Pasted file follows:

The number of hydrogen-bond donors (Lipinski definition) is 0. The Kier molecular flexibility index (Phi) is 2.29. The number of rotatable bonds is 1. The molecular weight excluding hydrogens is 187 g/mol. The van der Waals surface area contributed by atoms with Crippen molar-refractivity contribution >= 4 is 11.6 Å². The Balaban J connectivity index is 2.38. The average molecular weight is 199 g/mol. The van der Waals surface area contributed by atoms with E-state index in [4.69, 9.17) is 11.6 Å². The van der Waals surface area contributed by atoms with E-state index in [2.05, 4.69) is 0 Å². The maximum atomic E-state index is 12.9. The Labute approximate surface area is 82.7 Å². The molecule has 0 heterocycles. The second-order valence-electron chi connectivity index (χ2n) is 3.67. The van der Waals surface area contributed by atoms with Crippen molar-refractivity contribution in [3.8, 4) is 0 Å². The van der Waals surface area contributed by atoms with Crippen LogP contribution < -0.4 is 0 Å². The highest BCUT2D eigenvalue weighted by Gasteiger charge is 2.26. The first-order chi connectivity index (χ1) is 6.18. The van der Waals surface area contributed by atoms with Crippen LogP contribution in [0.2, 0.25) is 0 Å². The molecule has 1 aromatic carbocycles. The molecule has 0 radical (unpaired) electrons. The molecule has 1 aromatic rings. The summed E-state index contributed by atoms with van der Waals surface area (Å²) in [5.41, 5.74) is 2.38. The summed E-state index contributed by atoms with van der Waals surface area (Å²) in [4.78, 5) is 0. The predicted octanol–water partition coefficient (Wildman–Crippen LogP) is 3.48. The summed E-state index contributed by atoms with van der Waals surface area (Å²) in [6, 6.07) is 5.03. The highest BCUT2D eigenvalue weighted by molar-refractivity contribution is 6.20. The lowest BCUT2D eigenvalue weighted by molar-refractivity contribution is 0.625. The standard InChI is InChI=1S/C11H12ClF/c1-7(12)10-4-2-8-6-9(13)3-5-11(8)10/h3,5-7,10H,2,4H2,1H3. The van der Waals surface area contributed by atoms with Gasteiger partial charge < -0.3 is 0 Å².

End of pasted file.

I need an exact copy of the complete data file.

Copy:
The number of hydrogen-bond donors (Lipinski definition) is 0. The Kier molecular flexibility index (Phi) is 2.29. The number of rotatable bonds is 1. The molecular weight excluding hydrogens is 187 g/mol. The van der Waals surface area contributed by atoms with Crippen molar-refractivity contribution >= 4 is 11.6 Å². The Balaban J connectivity index is 2.38. The average molecular weight is 199 g/mol. The van der Waals surface area contributed by atoms with E-state index in [4.69, 9.17) is 11.6 Å². The van der Waals surface area contributed by atoms with E-state index in [2.05, 4.69) is 0 Å². The maximum atomic E-state index is 12.9. The Labute approximate surface area is 82.7 Å². The molecule has 0 heterocycles. The second-order valence-electron chi connectivity index (χ2n) is 3.67. The van der Waals surface area contributed by atoms with Crippen molar-refractivity contribution in [3.8, 4) is 0 Å². The van der Waals surface area contributed by atoms with Crippen LogP contribution < -0.4 is 0 Å². The highest BCUT2D eigenvalue weighted by Gasteiger charge is 2.26. The first-order chi connectivity index (χ1) is 6.18. The van der Waals surface area contributed by atoms with Crippen LogP contribution in [0.2, 0.25) is 0 Å². The molecule has 1 aromatic carbocycles. The molecule has 0 radical (unpaired) electrons. The molecule has 1 aromatic rings. The summed E-state index contributed by atoms with van der Waals surface area (Å²) in [5.41, 5.74) is 2.38. The summed E-state index contributed by atoms with van der Waals surface area (Å²) in [4.78, 5) is 0. The predicted octanol–water partition coefficient (Wildman–Crippen LogP) is 3.48. The summed E-state index contributed by atoms with van der Waals surface area (Å²) in [6, 6.07) is 5.03. The highest BCUT2D eigenvalue weighted by molar-refractivity contribution is 6.20. The lowest BCUT2D eigenvalue weighted by molar-refractivity contribution is 0.625. The standard InChI is InChI=1S/C11H12ClF/c1-7(12)10-4-2-8-6-9(13)3-5-11(8)10/h3,5-7,10H,2,4H2,1H3. The van der Waals surface area contributed by atoms with Gasteiger partial charge < -0.3 is 0 Å².